There was once a ferry crossing from Purton to Sharpness and the Passage House Inn provided refreshment for travellers using the Severn crossing. In 1726 Martin Inman was operating the ferry and was also innkeeper of the Purton Passage. Twenty-six years later James Inman was keeping the Passage House Inn and operating the ferry. The rates of passage across the River Severn in 1798 were one shilling for a man and horse, nine pennies of a horse, three pennies for a foot person, six pennies each for horn calves, three pennies each for calves and two shillings and nine pennies per score of pigs and sheep.
The Great Western Railway opened their South Wales line from Gloucester to Chepstow in September 1851 and the railway took the route of the banks of the Severn through Purton. There must have been access across the railway to the river ferry, which was still in operation. The Severn & Wye and Midland Railway Company opened their railway from Lydney Junction to Sharpness in 1879 and it crossed the river over an impressive bridge, which was 4,162 feet long in total with a thirteen arch stone approach viaduct on the Forest of Dean side. There were two dominant 327 feet spans on the Severn Railway Bridge with nineteen smaller spans. There was also a swing bridge on the opposite side of the river taking the railway over the Gloucester-Sharpness canal. A railway station called Severn Bridge was opened in 17th October 1879 at Purton.
The Purton Passage House Inn is also listed in the 1861 and 1870 Kelly’s commercial directories. In 1875 both the Purton Ferry and ‘Purton Passage House or Ship Inn’ was offered for sale in lots. The inn was described as full-licensed freehold and ‘the house, which stands on the Banks of the Severn, is Stone-built and Slate-roofed, in good repair, and commands extensive views. It contains good entrance hall, large smoking room, parlour, kitchen, back kitchen, pantry, store-room, cellars etc, and eight capital bedrooms.’ The outbuildings comprised a brewhouse with furnace, indicating that the Purton Passage House or Ship Inn once brewed its own beer. Also included were stabling for four horses together with a stone-built cottage and about two and a half acres of productive orchard, meadow land, kitchen and pleasure gardens.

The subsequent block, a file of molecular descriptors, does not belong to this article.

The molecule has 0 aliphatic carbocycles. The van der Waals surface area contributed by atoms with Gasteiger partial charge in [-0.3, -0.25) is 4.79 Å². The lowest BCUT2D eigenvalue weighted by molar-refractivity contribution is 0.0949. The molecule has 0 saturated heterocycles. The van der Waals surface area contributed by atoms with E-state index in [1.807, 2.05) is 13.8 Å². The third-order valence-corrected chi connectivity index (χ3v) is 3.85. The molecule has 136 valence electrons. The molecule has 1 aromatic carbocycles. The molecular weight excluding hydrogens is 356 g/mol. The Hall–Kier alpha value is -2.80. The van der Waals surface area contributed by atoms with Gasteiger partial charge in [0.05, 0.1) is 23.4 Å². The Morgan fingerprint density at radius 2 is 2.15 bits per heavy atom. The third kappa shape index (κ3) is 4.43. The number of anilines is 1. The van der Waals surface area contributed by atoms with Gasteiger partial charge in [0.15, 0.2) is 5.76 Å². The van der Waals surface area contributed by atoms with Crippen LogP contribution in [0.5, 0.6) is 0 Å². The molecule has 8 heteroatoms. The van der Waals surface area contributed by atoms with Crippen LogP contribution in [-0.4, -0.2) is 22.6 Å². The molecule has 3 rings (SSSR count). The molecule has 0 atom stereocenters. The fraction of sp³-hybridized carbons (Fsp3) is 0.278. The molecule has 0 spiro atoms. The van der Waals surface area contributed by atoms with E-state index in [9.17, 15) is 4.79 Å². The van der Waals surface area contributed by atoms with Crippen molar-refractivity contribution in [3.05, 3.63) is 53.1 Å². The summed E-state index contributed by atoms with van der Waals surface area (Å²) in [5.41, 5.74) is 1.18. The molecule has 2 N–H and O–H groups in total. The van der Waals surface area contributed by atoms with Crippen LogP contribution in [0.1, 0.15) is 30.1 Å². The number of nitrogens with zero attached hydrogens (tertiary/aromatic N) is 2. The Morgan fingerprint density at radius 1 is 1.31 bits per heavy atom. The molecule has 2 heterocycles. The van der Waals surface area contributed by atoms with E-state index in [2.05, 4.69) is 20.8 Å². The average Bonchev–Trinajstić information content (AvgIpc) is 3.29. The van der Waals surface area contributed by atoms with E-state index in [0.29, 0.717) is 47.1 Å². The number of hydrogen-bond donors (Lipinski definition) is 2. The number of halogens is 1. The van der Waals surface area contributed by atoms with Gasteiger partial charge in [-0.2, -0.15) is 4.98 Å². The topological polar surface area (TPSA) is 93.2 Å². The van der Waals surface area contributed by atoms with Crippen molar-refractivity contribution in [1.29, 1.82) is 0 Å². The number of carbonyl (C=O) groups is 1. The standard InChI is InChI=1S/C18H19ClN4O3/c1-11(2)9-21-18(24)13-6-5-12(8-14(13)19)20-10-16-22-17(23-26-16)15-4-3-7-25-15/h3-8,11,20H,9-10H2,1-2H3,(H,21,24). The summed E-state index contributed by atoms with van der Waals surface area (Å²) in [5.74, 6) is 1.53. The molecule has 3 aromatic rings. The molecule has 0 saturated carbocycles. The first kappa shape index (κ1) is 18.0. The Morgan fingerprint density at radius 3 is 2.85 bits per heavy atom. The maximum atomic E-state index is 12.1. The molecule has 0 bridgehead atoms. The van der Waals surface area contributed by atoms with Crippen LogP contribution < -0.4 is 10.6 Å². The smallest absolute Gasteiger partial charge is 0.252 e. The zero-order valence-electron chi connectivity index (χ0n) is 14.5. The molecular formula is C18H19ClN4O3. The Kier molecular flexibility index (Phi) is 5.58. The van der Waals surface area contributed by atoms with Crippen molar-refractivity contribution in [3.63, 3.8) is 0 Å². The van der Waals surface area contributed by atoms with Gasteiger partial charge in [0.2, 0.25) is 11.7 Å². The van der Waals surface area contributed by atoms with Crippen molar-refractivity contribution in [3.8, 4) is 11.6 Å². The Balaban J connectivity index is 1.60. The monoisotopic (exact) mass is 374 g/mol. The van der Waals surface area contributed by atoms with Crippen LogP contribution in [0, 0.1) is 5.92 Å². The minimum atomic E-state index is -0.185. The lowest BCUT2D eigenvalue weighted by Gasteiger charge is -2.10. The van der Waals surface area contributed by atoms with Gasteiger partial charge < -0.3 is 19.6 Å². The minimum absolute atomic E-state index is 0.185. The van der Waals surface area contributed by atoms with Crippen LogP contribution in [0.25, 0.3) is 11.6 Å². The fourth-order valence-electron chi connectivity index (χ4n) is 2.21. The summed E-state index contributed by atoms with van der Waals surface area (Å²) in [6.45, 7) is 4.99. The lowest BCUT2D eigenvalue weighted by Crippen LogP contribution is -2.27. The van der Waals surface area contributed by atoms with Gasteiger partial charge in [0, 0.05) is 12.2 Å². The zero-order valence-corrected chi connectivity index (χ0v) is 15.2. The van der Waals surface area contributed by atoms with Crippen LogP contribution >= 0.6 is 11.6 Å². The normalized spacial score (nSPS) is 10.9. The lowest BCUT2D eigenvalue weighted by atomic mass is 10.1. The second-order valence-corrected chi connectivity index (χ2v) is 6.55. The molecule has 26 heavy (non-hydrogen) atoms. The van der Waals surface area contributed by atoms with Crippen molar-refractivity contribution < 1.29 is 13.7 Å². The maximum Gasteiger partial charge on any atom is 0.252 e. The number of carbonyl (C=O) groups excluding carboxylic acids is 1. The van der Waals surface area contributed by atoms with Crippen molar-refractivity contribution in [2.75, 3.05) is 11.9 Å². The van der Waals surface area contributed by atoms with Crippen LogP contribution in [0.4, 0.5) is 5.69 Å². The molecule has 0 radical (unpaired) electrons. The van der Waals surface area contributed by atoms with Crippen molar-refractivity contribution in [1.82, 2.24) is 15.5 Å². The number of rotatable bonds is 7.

By 1885 the name of the inn had been changed to the Severn Bridge Inn and a 1901 advertisement noted that it was ‘five minutes-walk from the Severn Bridge Railway Station. The hotel is situated on the banks of the Severn overlooking the Severn Bridge, the Sharpness Docks, the Stroud Valleys and the Cotswold Hills. Good accommodation for parties, etc.’
The Minister for Parliament J.T. Agg-Gardner, proprietor and owner of the Cheltenham Original Brewery, owned the Severn Bridge Hotel in 1891 and 1903. It was classified as an ale house with an annual rateable value of £25.15s.0d. Closing time was at 10 pm.
On the fateful night of 25th October 1960 the landlady of the Severn Bridge Hotel was clearing up after closing the pub. Gertrude Harris told the ‘Citizen’ in October 1985: “A customer turned back and said there was a big fire across the river at Sharpness. I looked out of the door and saw the river was on fire. It was tragic. The worst thing was the men crying out in the water. We didn’t know how many there were.” She continued. “I turned on all the lights in the house so that anyone struggling in the water could see. The lights and a dog barking guided the captain of one of the tankers. It saved his life. My son Rutherford helped him ashore. He was in a very poor state and covered in oil.” Mrs Harris was telling her part in the Severn Railway Bridge Disaster in which two tankers collided in fog trying to negotiate passage into Sharpness Docks and were carried downstream spectacularly crashing into the Severn Railway Bridge and bringing part of the structure down. The bridge carried a gas main over the river which was breached. Sparks from the debris lit the oil slick which had spread across the estuary turning it to a raging inferno. Five crewmen died in the disaster, but some had miraculous escapes. Two further men also managed to get to the shore Mrs Harris said that after the disaster she had recurring nightmares and couldn’t get to sleep for two days.
In the 1993 of ‘Real Ale in Gloucestershire’, compiled and researched by CAMRA, the Old Severn Bridge Hotel was described as ‘Named after the now demolished railway bridge. Spacious Hotel with three bars. Children’s play equipment in the garden with excellent views across the river. Good value home-made food.’ The three beers on tap at the time of the survey were Draught Bass, Hook Norton Best Bitter and Marston’s Pedigree.
The Severn Bridge Hotel closed in 1996.
Landlords at the Purton Passage / Severn Bridge Hotel include:
1726 Martin Inman
1798 James Inman
1861 Charles Vale (Purton Passage Hotel)
1870 James Sallibank
1876 Isaac Godfrey (Ship Inn, Purton Passage House)
1885 Arthur Fryer (Severn Bridge Inn)
1891,1906 John Thomas Franklin (Severn Bridge Hotel)
1919 Charles J. Thomas
1927 William Joseph Brooks
1939 Arthur William J. Morley
1960 Gertrude Harris